Shakespeare - the greatest writer of all time? Learn about his life at this showing coming up at Saltdean Cinema. Doors open at 7 pm. The big screen at the end of your street - not to be missed...
All is True
‘Not more Shakespeare!’ The cry went up and down the rows of pupils at school, the same cry repeated by students at college and still by some of us, as another production of Shakespeare’s plays gets airtime. Our early relationship with the works of Shakespeare will either endear him to us or make us vow never to see another play by him.
That rant aside, most people will at some level know about the angst-driven Hamlet, the evil in Macbeth and the violence in Coriolanus. Much as the Beatles lyrics have become part of our DNA, many lines from Shakespeare have become part of our daily vocabulary: “wild goose chase”, pure as the driven snow”, “seen better days”. There’s a website, if you’re interested:
Outside of knowing that he had a connection with Stratford Upon Avon, and that his wife was called Anne, most of my knowledge of Shakespeare, was gained through the TV comedy series ‘Upstart Crow’, and here the genus of ‘All is True’ begins, since both were written by Ben Elton.
Incidentally, the name ‘Upstart Crow’ was given to Shakespeare by Robert Greene, a contemporary of Shakespeare. The meaning of the phrase is “someone who has risen economically or socially but lacks the social skills appropriate for this new position” – clearly not a fan. If titbits of information like this appeal to you, then our October film will fascinate.
‘All is True’ is about Shakespeare, the man, and the last three years of his life – not his works. It is a well-researched and beautifully filmed account of Shakespeare’s life, that was eclipsed by the body of his work. It is also a melancholic story, capturing the darkness of loss.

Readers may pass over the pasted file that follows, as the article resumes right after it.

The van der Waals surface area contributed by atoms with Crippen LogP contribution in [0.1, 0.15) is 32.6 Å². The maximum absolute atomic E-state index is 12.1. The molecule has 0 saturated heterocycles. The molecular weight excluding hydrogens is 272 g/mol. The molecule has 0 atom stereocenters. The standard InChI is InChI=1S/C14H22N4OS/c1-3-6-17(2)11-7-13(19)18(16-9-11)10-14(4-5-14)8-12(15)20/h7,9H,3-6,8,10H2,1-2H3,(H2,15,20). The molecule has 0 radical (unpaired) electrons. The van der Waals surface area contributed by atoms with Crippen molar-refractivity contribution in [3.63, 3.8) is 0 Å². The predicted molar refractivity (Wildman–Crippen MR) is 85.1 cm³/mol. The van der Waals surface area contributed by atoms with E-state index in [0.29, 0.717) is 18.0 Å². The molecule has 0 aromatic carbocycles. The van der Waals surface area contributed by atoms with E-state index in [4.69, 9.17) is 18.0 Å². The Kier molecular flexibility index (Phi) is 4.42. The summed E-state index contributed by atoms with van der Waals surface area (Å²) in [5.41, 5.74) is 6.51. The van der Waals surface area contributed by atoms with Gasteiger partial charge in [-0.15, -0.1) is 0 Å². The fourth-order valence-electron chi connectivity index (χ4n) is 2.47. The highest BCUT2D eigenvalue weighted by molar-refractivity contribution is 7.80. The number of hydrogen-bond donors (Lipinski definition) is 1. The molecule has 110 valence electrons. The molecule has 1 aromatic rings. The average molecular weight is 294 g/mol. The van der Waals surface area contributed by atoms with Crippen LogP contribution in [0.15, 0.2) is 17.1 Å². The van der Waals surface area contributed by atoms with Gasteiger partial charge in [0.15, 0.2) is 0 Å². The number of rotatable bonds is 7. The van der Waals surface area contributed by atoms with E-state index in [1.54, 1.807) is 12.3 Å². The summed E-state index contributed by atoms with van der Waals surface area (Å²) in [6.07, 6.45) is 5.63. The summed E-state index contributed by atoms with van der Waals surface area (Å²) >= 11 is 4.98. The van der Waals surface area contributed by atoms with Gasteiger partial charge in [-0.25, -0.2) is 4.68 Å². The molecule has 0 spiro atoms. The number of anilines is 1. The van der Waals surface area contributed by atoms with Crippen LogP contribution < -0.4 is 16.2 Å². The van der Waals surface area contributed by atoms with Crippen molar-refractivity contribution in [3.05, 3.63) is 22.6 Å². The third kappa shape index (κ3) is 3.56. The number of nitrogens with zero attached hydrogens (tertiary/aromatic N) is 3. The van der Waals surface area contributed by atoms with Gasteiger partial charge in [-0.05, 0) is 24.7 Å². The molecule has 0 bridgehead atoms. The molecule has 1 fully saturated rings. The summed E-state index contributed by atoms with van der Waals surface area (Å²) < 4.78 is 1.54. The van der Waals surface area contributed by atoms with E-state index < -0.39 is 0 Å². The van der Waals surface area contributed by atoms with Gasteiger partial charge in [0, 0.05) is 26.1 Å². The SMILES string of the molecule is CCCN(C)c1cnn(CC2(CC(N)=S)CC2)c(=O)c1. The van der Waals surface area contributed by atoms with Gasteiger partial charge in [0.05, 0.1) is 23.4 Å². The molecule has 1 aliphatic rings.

Shakespeare comes back to Stratford, devastated after the fire that destroyed The Globe theatre. There were no more plays to come. ‘All is True’ is about Shakespeare facing the turmoil created by a troubled past, and the consequences of having neglected his family, pursuing his career in London. Coming to terms with the death of his only son, Hamnet, Shakespeare struggles to mend broken relationships with his wife and daughters. William (Kenneth Branagh) attempts reconnecting and reconciliation with the family, and unravels family secrets that, in turn, contain clues to the last of Shakespeare’s plays.
This is both a witty and authoritative film that captures the period perfectly. Shooting it in Shakespeare’s house, on location at Dorney Court, Buckinghamshire, is masterly; with candlelit rooms lit only by candlelight; without concession to brightening the image for filmic effect.
The film strikes a good balance between scholarly research and entertainment, revealing much about Shakespeare that is masked by the plays.
Kenneth Branagh gives a performance he was born to play; and is ably supported by the big guns of film and theatre. Judi Dench plays Anne and, in THE scene of the film, there is a totally captivating cameo performance by Ian McKellen as the Earl of Southampton.
Final bit of trivia: "All Is True", was taken from the Shakespeare play "Henry VIII", for which it was an early title.
Next month on at Saltdean Cinema: fantasy, lots of familiar tunes, and a chance to test your memory of Beatles lyrics as we screen ‘Yesterday’ – much recommended.